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US, PH conclude strategic talks, strongly condemn N. Korea’s rocket launch

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02:28 AM December 13th, 2012

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By: Fat Reyes, December 13th, 2012 02:28 AM

In this monitor screen image taken by the Korean Central News Agency and distributed in Tokyo by the Korea News Service, the Unha-3 rocket lifts off from a launch site on the west coast, in the village of Tongchang-ri, North Korea, Wednesday, Dec. 12, 2012. Officials from the Philippines and the US on Wednesday strongly condemned North Korea’s decision to pursue its rocket launch. AP PHOTO/KOREA CENTRAL NEWS AGENCY VIA KOREA NEWS SERVICE

MANILA, Philippines—Officials from the Philippines and the United States on Wednesday strongly condemned North Korea’s decision to pursue its rocket launch, saying that the two countries would strengthen and increase their alliances with the “current threat to regional security.”

The joint statement issued by both sides at the conclusion of their third Bilateral Strategic Dialogue emphasized that both countries viewed the act as “highly provocative” and in direct violation of relevant United Nations Security Council resolutions.

Philippine diplomats, defense officials, and their US counterparts convened for the two-day dialogue, which tackled issues on the economy, rule of law, diplomatic engagement and defense.

The talks, held in Manila from December 11 to 12, were co-chaired by Foreign Undersecretary and now new Philippine Ambassador to China Erlinda Basilio and Defense Undersecretary Pio Lorenzo Batino for the Philippine side and for the American side by US State Department Assistant Secretary Kurt Campbell and Defense Assistant Secretary Mark Lippert.

Campbell, for his part, thanked the Philippines for standing with the international community in condemning the act, saying that the US would work very closely with its allies to do an assessment of the issue.

“We would be taking steps tomorrow at the UN…..working closely with our partners in the security council,” Campbell told reporters on Wednesday.
Increased cooperation

Batino, for his part, noted that there were substantial discussions on the increased rotational presence of American troops in the country, and noted that it would “primarily be an increase of the defense cooperation activities such as trainings and exercises all geared for maritime security and disaster relief.”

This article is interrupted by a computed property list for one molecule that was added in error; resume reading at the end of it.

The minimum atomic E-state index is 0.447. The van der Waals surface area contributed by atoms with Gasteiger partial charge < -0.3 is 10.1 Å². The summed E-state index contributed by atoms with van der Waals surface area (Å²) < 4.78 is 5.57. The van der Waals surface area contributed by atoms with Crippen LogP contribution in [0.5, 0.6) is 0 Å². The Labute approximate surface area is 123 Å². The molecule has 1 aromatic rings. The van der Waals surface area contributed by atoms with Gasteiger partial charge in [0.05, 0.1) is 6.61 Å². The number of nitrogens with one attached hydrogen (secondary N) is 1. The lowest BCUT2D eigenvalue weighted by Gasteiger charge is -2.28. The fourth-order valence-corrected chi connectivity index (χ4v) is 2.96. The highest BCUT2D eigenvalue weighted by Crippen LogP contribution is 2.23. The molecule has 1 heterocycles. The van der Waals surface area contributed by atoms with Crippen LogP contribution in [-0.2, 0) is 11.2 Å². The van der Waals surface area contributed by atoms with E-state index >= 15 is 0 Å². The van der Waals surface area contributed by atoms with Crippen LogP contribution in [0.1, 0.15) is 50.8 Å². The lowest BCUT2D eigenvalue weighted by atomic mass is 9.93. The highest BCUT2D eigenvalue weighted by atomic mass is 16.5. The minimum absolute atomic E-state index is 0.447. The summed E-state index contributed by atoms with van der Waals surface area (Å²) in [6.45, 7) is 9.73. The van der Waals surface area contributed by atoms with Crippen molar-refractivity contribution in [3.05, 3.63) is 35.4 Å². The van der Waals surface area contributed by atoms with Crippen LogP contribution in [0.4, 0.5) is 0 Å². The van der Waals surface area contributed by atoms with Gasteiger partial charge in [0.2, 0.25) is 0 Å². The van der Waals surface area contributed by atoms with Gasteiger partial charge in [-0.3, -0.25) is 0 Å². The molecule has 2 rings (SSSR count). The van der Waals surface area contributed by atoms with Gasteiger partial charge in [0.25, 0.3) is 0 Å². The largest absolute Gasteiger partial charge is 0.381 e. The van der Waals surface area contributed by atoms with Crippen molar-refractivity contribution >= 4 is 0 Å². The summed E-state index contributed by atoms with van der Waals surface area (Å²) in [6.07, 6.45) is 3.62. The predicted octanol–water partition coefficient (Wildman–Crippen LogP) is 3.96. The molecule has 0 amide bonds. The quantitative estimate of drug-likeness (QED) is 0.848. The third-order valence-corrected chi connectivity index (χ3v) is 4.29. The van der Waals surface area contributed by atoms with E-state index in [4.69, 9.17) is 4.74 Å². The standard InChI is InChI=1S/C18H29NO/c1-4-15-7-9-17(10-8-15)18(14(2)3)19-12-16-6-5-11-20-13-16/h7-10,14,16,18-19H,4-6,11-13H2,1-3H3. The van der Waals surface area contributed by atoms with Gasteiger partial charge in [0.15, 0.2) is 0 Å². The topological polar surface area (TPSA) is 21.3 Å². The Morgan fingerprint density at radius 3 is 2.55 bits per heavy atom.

When pressed by reporters about details, Batino repeatedly said that there were discussions on a possible framework but that the specifics would be determined by technical working groups.

“It’s going to be a very significant development in our relations so there is a need to discuss this further,” Batino said. He added that both parties agreed that everything that would be implemented “should be in accordance with Philippine and US laws.”

He said that the increased defense cooperation between the two countries would surely benefit the Philippines especially in disaster relief, citing the recent move by the US to deploy C 130 planes to aid in the distribution of relief goods for the victims of typhoon Pablo, the worst storm to hit the country this year.

The officials noted that discussions on the West Philippine Sea (South China Sea) dispute were “extensive” but did not elaborate.

Basilio noted that that the discussions on the rule of law highlighted the Philippines’ advocacy for a peaceful settlement of conflicting territorial claims in the West Philippine Sea

“We just want peace and stability there and it is my task also that we ensure excellent relations with them,” Basilio said.

Campbell also noted that relations between the countries are on a substantial upswing, saying that both sides were active and deepening and strengthening the ties on every level—strategically, politically, economically and militarily.

“We believe that we are at a renaissance and building a strong relationship for the future….We want a different kind of relationship based on mutual respect and equality,” he said.

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